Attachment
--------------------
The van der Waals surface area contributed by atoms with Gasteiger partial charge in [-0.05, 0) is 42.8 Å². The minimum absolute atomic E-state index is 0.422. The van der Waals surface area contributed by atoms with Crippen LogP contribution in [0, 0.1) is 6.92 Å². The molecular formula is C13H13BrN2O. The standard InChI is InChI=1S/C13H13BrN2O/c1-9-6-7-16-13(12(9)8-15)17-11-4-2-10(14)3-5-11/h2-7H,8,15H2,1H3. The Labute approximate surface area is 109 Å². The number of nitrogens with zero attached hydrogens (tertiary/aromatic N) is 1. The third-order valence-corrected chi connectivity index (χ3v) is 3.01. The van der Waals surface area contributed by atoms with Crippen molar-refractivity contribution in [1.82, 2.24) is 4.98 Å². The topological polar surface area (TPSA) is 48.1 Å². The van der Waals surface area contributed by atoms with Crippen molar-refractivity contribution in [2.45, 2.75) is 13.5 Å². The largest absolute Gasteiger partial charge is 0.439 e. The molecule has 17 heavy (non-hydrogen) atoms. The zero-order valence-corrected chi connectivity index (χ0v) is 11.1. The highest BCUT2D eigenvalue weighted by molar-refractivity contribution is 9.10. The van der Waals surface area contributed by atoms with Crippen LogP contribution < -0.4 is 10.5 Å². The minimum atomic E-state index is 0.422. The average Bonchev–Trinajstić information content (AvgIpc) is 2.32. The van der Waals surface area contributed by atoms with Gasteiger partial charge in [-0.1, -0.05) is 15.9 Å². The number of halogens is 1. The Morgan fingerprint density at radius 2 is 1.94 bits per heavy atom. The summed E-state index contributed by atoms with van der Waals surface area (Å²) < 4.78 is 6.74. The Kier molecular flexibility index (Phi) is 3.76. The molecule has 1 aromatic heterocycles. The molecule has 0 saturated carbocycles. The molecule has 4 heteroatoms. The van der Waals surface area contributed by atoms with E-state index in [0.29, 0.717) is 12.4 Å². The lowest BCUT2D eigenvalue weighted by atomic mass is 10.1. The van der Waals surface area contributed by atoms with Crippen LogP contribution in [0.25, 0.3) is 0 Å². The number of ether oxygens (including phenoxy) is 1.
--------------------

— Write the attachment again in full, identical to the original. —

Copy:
The van der Waals surface area contributed by atoms with Gasteiger partial charge in [-0.05, 0) is 42.8 Å². The minimum absolute atomic E-state index is 0.422. The van der Waals surface area contributed by atoms with Crippen LogP contribution in [0, 0.1) is 6.92 Å². The molecular formula is C13H13BrN2O. The standard InChI is InChI=1S/C13H13BrN2O/c1-9-6-7-16-13(12(9)8-15)17-11-4-2-10(14)3-5-11/h2-7H,8,15H2,1H3. The Labute approximate surface area is 109 Å². The number of nitrogens with zero attached hydrogens (tertiary/aromatic N) is 1. The third-order valence-corrected chi connectivity index (χ3v) is 3.01. The van der Waals surface area contributed by atoms with Crippen molar-refractivity contribution in [1.82, 2.24) is 4.98 Å². The topological polar surface area (TPSA) is 48.1 Å². The van der Waals surface area contributed by atoms with Crippen molar-refractivity contribution in [2.45, 2.75) is 13.5 Å². The largest absolute Gasteiger partial charge is 0.439 e. The molecule has 17 heavy (non-hydrogen) atoms. The zero-order valence-corrected chi connectivity index (χ0v) is 11.1. The highest BCUT2D eigenvalue weighted by molar-refractivity contribution is 9.10. The van der Waals surface area contributed by atoms with Crippen LogP contribution < -0.4 is 10.5 Å². The minimum atomic E-state index is 0.422. The average Bonchev–Trinajstić information content (AvgIpc) is 2.32. The van der Waals surface area contributed by atoms with Gasteiger partial charge in [-0.1, -0.05) is 15.9 Å². The number of halogens is 1. The Morgan fingerprint density at radius 2 is 1.94 bits per heavy atom. The summed E-state index contributed by atoms with van der Waals surface area (Å²) < 4.78 is 6.74. The Kier molecular flexibility index (Phi) is 3.76. The molecule has 1 aromatic heterocycles. The molecule has 0 saturated carbocycles. The molecule has 4 heteroatoms. The van der Waals surface area contributed by atoms with E-state index in [0.29, 0.717) is 12.4 Å². The lowest BCUT2D eigenvalue weighted by atomic mass is 10.1. The van der Waals surface area contributed by atoms with Crippen LogP contribution in [0.25, 0.3) is 0 Å². The number of ether oxygens (including phenoxy) is 1.